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Guide to Greywater Gator Pro – 100mm v 50mm

I wrote this "Novice Guide" because I really didn't understand the difference between the 50mm Gator Pro and the 100mm Greywater units, or why there was a need for a 100mm Greywater Gator Maxi100.

Which Gator Should I instalWhile it might be obvious to you if you have a plumbing background, it's possible that there are others in the same situation as me, not really understanding the difference.  I finally asked the question, and ended up under the house being shown exactly why in some situations the 100mm unit is necessary.Drainage pipes under house

In this picture you can see 50mm drainage pipe from the bath, which joins into a 100mm pipe. You can see this because our house is built off the ground. So if your house is elevated or not built on a slab, it's possible that  plumber can easily access the 50mm pipes, and the Greywater Gator Pro suits this situation.

However if your house is on a slab these pipes are generally buried, so you will need to install a Greywater Gator Maxi100. In Western Australian most of the homes are built on a concrete slabs so it's only possible to access the 100mm pipes.

You may also need to install the bigger unit if all your 50mm pipes join up to the 100mm pipe.

GWG Pro & Maxi 100
Greywater Gator Maxi100 on the left, Greywater Gator Pro on the right



The inlet, overflow and outlet points in our Greywater units are easily accessible for the plumber. Its also possible to change the inlet and overflow around to suit your situation.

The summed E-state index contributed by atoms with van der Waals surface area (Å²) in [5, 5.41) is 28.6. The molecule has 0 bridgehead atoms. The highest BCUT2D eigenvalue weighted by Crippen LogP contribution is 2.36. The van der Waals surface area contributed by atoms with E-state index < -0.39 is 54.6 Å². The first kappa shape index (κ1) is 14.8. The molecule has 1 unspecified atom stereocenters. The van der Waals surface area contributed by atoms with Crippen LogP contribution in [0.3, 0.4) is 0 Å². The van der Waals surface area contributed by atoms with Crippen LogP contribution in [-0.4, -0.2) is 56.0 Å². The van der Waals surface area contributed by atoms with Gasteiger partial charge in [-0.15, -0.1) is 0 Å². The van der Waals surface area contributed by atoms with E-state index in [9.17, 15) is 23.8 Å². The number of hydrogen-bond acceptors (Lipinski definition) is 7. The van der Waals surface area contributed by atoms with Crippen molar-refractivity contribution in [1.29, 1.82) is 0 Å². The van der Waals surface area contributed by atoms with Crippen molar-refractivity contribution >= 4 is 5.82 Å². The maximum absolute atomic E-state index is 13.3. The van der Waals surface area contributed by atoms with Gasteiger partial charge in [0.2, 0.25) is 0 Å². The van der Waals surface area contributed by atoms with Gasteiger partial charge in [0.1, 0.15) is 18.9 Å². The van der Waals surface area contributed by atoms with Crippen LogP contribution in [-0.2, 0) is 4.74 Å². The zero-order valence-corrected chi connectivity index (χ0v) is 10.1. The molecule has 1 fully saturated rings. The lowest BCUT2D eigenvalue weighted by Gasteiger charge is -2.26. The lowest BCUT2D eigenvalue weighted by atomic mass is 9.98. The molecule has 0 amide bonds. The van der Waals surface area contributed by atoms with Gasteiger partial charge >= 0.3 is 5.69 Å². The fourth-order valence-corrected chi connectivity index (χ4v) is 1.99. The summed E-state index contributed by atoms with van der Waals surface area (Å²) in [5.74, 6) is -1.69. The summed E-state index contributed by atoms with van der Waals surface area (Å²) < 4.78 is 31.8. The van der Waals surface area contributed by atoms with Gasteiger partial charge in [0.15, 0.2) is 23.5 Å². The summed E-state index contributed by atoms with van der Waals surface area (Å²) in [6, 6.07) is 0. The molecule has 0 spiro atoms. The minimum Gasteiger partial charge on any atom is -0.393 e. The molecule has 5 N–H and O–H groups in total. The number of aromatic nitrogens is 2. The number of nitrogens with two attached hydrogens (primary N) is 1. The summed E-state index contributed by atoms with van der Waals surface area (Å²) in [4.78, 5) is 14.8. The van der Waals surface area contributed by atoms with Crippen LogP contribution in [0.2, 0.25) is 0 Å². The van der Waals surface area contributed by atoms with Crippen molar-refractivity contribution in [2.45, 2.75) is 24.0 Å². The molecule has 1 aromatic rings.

Another thing I discovered  about the Maxi 100 is that it is necessary for the 100mm unit to be as deep as it is because of the standard depth of 100mm Greywater pipes coming from your house, usually 300mm minimum depth.  So to physically fit all the components in and to have them at the correct level we use the 800mm deep pit.

I also found out that the diverter valve in the bigger unit (which is visible in the picture below & looks like a guillotine)  can be installed either in the unit as its supplied or externally.  This flexibility in the installation makes it easier for the plumber. The diverter valve in the Greywater Gator Pro is installed externally and can be on either side, depending on the positioning of your existing plumbing. These valves are a necessary addition as regulations state that Greywater Diversion units must be able to be diverted to waste water in the event of high rainfall.

inside view of gator pro and maxi 100However if you forget to do this, just switch the power off and the water will just go to waste via the overflow anyway 🙂

The surface area of the filters in the larger unit is also greater, to cope with larger flows, say from a 5 bedroom house or commercial situation.   This means that a greater volume of water can be filtered before the filters need to be cleaned.  Incidentally, cleaning the filters really doesn't need to be done very often - at the very most every six months, but more likely every 12 months. And they just need to be hosed off with a standard hose and water nozzle..

The new lid is really heavy duty and can withstand weight of up to 450kg.  I guess that means you can walk on it, push the mower over it, the kids can ride their bikes over it, but you really shouldn't  drive the car over it.

So there you have it, my personal Guide to our Greywater units.  Oh and you can purchase the Greywater Gator Pro here, the Maxi 100 here or the good old Greywater Gator here

*This article was originally posted on 28/6/2012, but I have moved it here for continuity.